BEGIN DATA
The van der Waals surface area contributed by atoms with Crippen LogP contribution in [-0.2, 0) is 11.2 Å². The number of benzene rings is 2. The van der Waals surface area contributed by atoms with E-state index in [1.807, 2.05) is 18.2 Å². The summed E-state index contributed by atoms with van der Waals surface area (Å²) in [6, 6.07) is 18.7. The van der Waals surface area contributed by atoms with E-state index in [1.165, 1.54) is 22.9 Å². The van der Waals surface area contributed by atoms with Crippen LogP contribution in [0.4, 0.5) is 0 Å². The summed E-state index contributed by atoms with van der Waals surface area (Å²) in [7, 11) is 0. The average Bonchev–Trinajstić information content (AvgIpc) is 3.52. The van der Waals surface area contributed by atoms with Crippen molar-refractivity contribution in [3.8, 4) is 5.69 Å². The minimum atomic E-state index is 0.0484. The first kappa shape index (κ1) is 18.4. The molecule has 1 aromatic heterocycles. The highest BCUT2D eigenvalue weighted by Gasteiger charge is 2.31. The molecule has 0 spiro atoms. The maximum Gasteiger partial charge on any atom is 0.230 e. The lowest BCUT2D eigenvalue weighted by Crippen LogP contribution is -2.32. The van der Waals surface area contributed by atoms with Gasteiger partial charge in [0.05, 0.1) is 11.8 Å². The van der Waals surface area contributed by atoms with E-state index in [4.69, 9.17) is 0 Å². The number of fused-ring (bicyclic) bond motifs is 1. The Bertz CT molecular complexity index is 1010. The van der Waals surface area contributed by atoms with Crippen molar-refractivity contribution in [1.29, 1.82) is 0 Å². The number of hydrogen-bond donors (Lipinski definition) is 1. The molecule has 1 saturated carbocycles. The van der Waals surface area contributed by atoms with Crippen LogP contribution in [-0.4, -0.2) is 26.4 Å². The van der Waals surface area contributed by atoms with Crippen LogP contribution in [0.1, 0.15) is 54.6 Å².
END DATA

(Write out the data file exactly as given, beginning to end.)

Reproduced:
The van der Waals surface area contributed by atoms with Crippen LogP contribution in [-0.2, 0) is 11.2 Å². The number of benzene rings is 2. The van der Waals surface area contributed by atoms with E-state index in [1.807, 2.05) is 18.2 Å². The summed E-state index contributed by atoms with van der Waals surface area (Å²) in [6, 6.07) is 18.7. The van der Waals surface area contributed by atoms with E-state index in [1.165, 1.54) is 22.9 Å². The van der Waals surface area contributed by atoms with Crippen LogP contribution in [0.4, 0.5) is 0 Å². The summed E-state index contributed by atoms with van der Waals surface area (Å²) in [7, 11) is 0. The average Bonchev–Trinajstić information content (AvgIpc) is 3.52. The van der Waals surface area contributed by atoms with Crippen molar-refractivity contribution in [3.8, 4) is 5.69 Å². The minimum atomic E-state index is 0.0484. The first kappa shape index (κ1) is 18.4. The molecule has 1 aromatic heterocycles. The highest BCUT2D eigenvalue weighted by Gasteiger charge is 2.31. The molecule has 0 spiro atoms. The maximum Gasteiger partial charge on any atom is 0.230 e. The lowest BCUT2D eigenvalue weighted by Crippen LogP contribution is -2.32. The van der Waals surface area contributed by atoms with Gasteiger partial charge in [0.05, 0.1) is 11.8 Å². The van der Waals surface area contributed by atoms with E-state index in [4.69, 9.17) is 0 Å². The number of fused-ring (bicyclic) bond motifs is 1. The Bertz CT molecular complexity index is 1010. The van der Waals surface area contributed by atoms with Crippen molar-refractivity contribution in [1.29, 1.82) is 0 Å². The number of hydrogen-bond donors (Lipinski definition) is 1. The molecule has 1 saturated carbocycles. The van der Waals surface area contributed by atoms with Crippen LogP contribution in [-0.4, -0.2) is 26.4 Å². The van der Waals surface area contributed by atoms with Crippen LogP contribution in [0.1, 0.15) is 54.6 Å².